Cairn A - Tully Mountain
Cairn A is a small, unopened grass-covered cairn, three meters high and 14 meters in diameter, located in the townland of Tully to the southwest of Carrowkeel. It is somewhat isolated from the main group, but is placed in a position where Cairn B is visible. Perhaps belongs more to the Kesh and Sheecor group of cairns west of Carrowkeel.
Cairn A is visible as a small green bump straight ahead on a spur of the hill before taking the left turn into Carrowkeel on the way up from Castlebaldwin.
Cairn A was discovered by Praeger in 1911, as he went on a field walk while Macalister and Armstrong carried on with the digging in Carrowkeel. When he examined this monument, Macalister considered this cairn too small to contain a chamber and possibly considered it unworthy of excavation. Cairns without chambers, or where they could not find the chamber, were considered to be cenotaphs - monuments to people buried elsewhere - by the antiquarians.
Whatever else it was designed for, Cairn A has a fantastic view out through the Bricklieves and across the Plain of Sligo to the north and west, and serves as a platform to watch the movements of the sun, culminating at the mid-summer su set. As the sun descends, it drops over the valley or notch between Cairnaweeleen and Kesh Corran. This alignment has been photographed by researcher Leo Regan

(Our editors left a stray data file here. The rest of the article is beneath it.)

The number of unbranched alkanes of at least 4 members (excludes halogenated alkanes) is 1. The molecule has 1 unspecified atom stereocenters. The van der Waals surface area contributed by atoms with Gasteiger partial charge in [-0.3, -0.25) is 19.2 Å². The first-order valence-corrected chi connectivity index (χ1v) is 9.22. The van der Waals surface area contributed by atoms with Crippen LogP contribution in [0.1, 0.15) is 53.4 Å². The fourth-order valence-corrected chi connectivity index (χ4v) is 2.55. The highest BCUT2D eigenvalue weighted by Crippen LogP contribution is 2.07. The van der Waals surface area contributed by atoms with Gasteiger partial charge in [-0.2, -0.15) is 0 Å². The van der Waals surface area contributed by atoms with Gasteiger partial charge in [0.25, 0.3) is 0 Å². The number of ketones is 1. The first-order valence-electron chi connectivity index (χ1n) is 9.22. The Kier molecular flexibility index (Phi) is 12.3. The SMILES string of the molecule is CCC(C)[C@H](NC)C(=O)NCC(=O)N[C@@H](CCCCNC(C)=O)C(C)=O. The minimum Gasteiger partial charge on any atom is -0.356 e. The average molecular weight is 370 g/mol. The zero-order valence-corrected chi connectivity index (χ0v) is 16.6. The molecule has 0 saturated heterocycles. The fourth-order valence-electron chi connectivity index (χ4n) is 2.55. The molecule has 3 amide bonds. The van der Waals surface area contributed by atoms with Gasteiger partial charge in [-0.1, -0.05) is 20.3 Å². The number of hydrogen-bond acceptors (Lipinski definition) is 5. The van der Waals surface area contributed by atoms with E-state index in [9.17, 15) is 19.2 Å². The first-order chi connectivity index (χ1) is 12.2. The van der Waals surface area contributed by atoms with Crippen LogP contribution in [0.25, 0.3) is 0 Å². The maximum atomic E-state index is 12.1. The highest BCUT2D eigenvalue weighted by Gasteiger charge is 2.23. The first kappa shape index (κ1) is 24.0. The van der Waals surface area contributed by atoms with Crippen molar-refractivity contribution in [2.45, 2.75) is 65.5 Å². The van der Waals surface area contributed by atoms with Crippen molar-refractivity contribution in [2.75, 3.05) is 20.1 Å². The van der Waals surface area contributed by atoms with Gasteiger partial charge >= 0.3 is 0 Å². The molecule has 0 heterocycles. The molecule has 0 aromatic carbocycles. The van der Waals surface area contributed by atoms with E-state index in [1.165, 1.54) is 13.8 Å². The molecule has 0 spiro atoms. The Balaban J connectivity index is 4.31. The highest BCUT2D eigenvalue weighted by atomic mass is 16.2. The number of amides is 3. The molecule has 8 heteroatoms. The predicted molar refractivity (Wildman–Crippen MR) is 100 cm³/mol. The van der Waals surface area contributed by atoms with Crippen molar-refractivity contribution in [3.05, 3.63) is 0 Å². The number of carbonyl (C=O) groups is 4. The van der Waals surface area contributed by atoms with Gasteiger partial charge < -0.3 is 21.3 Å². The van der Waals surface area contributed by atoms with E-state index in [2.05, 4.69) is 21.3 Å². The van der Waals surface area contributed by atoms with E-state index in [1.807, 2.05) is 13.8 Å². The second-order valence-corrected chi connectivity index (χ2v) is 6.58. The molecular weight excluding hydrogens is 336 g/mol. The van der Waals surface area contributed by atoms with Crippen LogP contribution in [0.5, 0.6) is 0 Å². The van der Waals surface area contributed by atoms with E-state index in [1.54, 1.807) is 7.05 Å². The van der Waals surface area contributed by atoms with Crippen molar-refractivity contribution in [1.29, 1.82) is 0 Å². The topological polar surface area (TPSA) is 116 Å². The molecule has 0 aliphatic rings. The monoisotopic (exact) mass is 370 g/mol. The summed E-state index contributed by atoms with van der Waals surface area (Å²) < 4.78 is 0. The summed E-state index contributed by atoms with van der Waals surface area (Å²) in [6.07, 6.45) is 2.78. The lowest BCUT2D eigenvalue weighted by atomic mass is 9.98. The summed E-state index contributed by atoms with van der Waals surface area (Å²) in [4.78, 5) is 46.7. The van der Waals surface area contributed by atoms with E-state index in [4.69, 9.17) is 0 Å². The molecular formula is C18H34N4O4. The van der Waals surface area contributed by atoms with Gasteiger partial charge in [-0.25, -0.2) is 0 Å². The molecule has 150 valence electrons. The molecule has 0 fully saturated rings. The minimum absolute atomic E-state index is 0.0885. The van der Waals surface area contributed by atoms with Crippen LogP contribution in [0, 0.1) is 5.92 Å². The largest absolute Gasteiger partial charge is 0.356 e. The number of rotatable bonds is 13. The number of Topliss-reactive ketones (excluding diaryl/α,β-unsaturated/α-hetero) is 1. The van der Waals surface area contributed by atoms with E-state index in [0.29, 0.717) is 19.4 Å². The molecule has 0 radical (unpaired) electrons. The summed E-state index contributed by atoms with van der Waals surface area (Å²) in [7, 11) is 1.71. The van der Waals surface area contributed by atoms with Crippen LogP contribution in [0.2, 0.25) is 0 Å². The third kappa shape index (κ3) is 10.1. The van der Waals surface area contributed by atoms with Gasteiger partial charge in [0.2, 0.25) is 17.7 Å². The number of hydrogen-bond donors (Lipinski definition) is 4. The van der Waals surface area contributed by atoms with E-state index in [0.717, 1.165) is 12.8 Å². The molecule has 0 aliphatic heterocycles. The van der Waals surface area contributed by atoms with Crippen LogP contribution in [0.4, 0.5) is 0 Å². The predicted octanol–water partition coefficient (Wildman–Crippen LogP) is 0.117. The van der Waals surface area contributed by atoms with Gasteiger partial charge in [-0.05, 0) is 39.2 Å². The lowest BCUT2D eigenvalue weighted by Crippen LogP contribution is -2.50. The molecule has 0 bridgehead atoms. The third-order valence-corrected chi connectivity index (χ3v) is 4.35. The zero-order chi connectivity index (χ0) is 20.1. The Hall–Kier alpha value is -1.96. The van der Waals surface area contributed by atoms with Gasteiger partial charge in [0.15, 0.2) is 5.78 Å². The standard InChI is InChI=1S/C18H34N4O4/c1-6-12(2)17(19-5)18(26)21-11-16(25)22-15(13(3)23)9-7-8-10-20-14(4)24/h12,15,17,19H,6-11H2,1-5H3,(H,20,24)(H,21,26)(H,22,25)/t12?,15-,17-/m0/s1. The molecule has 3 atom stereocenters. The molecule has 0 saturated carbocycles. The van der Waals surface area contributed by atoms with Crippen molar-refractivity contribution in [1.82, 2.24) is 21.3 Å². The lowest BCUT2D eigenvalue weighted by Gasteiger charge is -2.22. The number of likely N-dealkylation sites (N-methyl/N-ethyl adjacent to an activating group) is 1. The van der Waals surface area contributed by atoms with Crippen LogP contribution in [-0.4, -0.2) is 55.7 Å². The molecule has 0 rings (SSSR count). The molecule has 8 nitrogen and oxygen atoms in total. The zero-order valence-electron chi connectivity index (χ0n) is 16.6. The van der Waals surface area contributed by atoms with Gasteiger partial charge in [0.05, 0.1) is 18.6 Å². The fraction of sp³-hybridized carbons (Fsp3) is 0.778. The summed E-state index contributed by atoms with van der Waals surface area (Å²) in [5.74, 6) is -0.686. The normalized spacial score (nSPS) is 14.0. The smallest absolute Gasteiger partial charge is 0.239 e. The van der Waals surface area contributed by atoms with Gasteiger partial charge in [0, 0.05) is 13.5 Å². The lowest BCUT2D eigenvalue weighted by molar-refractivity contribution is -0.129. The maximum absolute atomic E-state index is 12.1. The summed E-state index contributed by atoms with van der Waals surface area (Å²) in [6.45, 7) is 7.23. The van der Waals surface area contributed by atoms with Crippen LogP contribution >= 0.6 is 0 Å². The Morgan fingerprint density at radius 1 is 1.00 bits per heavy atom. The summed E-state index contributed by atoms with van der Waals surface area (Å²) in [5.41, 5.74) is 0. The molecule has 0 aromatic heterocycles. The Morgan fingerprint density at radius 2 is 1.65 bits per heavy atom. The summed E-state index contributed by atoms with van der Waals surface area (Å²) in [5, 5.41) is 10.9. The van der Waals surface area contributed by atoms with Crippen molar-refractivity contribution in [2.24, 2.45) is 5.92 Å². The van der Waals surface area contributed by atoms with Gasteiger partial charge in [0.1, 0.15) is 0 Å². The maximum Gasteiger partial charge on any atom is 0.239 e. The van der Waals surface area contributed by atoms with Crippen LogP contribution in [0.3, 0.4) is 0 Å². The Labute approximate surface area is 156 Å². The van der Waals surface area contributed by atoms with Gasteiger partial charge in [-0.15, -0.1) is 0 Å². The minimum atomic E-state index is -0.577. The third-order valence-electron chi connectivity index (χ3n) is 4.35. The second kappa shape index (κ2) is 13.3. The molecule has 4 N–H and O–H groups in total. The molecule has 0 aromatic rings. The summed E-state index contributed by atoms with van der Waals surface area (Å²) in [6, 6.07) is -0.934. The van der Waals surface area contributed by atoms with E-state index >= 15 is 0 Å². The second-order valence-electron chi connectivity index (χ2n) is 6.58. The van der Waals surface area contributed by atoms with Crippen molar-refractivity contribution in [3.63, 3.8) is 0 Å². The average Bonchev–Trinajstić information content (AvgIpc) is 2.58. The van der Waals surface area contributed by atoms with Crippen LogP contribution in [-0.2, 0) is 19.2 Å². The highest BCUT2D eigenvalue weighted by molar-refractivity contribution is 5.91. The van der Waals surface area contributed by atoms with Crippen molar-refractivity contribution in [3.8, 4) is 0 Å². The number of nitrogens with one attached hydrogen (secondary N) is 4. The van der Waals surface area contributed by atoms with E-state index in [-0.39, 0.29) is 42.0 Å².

This use of the mounds as platforms to observe the movements of the heavens is a much overlooked aspect of these monuments. They are special places to stand and observe solar, lunar and stellar rising and setting positions at particular times in their cycles. There is a good chance that the extreme mid-winter setting moon will set into the gap between Doomore cairn and Treanmacmurtagh cairn, midway between Kesh cairn and Knocknarea.
Cairn A: Macalister's comments
A small grass-grown carn, about 6 to 8 feet high, and 40 feet in diameter. It appears to be a cenotaph, there being no room for any internal structure. The greater part of its bulk consists of two natural knobs or bosses of rock which have been utilized in its construction. There are traces of a kerb surrounding the base.
There is an Ordnance Survey beacon erected on the carn, the height of which is given as 821 feet, but the carn itself is not recorded. It is possible that this structure, which, though small, is prominent, owing to its commanding position, gives its name to the townland.